Bambi, Bambi

Except for a section of wrought-iron screen fencing along the upper street side—totally useless for keeping anything in or out—my garden is open to all. The wild critters were here long before we came along—preemptive rights, I think is the legal term—and they depend on the pond across the road below our property during the hot summer months in the Sierra Nevada foothills. It seemed only neighborly to preserve an unobstructed path for them to access the water.

It didn’t take long, though, for the deer to discover my garden affords a much closer water source, a straight-sided, two-level ornamental waterfall and pool that wrap partway around the back terrace. They also soon discovered I have plenty of fresh, green, growing things to nibble on. Mostly, they’re polite and limit their munching to the plants they like best, the six-foot-tall “carpet roses” and a few of the smaller hydrangeas in the shade garden. The deer don’t do any lasting damage. And they don’t touch my favorite azaleas and rhododendrons, or the daffodils in the early spring. Sometimes they take midday naps in the shade beneath the low-hanging branches of half a dozen redwoods below our meadow, but, otherwise, they generally meander through, have a little snack, then move on to the neighbors’ properties and the larger forested parcels farther up the mountain. I like knowing they’re around.

I first discovered how hospitable the deer find my garden one day years ago while puttering around outside—just pickin’ and pokin’, I call it. I noticed two rather strange leaves sticking up amid the groundcover alongside one of the paths. Furry, brownish points among the mottled green leaves. I stopped in my tracks. The strange leaves twitched, as though ruffled by a welcome breeze. Only there wasn’t any breeze. The small fawn lifted its head just enough to see whether I represented a threat, then nestled back down, folding its ears out of sight against its skull.

I remembered Harriett telling me one time that a mule deer will often hide her young fawn in the thickest foliage she can find, press her muzzle down on top of its head to instruct it stay put, wander off to graze a while on her own, and finally return for the baby a couple of hours later.

“But why doesn’t the fawn just scramble after her?” I asked.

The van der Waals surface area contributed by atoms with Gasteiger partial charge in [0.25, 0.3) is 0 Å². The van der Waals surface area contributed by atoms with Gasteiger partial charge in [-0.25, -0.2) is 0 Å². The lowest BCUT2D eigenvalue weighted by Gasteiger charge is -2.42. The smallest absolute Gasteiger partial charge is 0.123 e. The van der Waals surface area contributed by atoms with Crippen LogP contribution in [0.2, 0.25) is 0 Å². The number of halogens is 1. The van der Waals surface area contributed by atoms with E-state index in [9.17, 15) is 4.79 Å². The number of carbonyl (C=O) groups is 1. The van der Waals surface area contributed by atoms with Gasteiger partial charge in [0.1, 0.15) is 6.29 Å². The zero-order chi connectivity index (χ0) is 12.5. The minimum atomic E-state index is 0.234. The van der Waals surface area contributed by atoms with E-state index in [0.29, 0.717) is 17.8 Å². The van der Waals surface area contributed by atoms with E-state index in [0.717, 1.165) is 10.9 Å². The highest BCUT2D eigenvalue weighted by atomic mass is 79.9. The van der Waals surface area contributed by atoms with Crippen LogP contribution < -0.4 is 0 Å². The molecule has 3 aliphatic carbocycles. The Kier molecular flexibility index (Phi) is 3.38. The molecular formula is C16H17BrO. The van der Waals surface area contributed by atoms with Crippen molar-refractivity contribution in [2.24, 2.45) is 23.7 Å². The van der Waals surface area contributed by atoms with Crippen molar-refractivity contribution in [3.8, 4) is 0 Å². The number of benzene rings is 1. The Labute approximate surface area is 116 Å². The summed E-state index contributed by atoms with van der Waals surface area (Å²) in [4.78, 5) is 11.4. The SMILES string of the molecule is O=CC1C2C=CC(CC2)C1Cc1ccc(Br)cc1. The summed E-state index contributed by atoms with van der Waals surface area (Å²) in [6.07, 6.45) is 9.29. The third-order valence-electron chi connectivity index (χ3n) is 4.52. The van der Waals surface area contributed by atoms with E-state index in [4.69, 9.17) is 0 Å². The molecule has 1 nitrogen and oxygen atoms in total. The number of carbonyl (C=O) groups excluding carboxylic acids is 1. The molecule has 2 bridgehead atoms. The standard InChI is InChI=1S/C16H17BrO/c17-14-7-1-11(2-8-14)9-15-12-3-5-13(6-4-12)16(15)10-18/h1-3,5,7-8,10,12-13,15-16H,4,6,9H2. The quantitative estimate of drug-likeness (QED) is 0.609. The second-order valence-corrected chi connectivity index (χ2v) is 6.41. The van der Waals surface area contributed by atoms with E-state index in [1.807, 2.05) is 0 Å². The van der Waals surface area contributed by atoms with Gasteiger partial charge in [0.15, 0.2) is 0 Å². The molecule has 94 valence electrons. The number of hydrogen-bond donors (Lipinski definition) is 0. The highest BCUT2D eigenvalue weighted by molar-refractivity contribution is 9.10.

“Right from the moment of their birth, fawns are programmed to obey instantly, without question. It’s a matter of survival. If the does don’t eat, there won’t be milk for the babies. Actually, they’re much better behaved than our own youngsters,” Harriett replied with a wry grin, remembering her own four rambunctious sons.

So this baby hadn’t been abandoned at all, merely dropped off at daycare. I slowly backed away and left it alone, and an hour later it was gone.

One of the highlights of spring in my garden is catching a glimpse of a brand new fawn wobbling along on spindly legs behind its mama as she makes her daily rounds. I usually see several each year. The spring of 2016 was no exception. One morning in early May, through the French door in the library, I spotted a doe and her new baby down in the Cedar Circle. I slipped outside for a better look. As I drew closer, Mama didn’t panic but moved slowly down the rock steps into the meadow. Bambi tottered along behind. I followed as far as the top step and from there watched as the two disappeared into the shadows beneath the redwoods on the far side.

Already very close to one of my Martha Stewart-green hoses, I decided to give the azaleas some extra water as I’d sprinkled on a little fertilizer the day before. Still gazing absentmindedly at the spot where the deer mama and baby had ambled into the trees below, I reached down for the nozzle with my left hand and at the same time leaned over to turn on the spigot with my right. Suddenly I got the fright of my life! On top of the neatly coiled hose, only inches from my hand, was something strange, round, and dark. I shrieked and jumped back, certain it was a coiled baby rattler and I was a goner. But it didn’t strike. It didn’t move at all, just lay there, motionless, looking like a wet, partially deflated football with mottled white spots.

Gradually my heart stopped pounding and my breathing slowed to normal. This fawn was much smaller than the first, no more than ten minutes old, still wet from the doe’s tongue where she’d eaten away the amniotic sac. Bambi Two!

I knew enough to leave the newborn alone, that the doe would return for it, so I went back into the house and continued to watch through the window. Sure enough, twenty minutes later mama came back alone. She licked the tiny creature all over and tried to nuzzle it to its feet, but it was so weak it couldn’t hold its head up, let alone stand. Mama left again.

Over the next several hours, she returned three more times but still couldn’t get the baby to its feet. It shuddered every few seconds but still didn’t lift its head. It occurred to me that the fawn needed nourishment to gain strength, but if it couldn’t stand, it couldn’t access the doe’s teats. I watched and fretted. Another hour passed.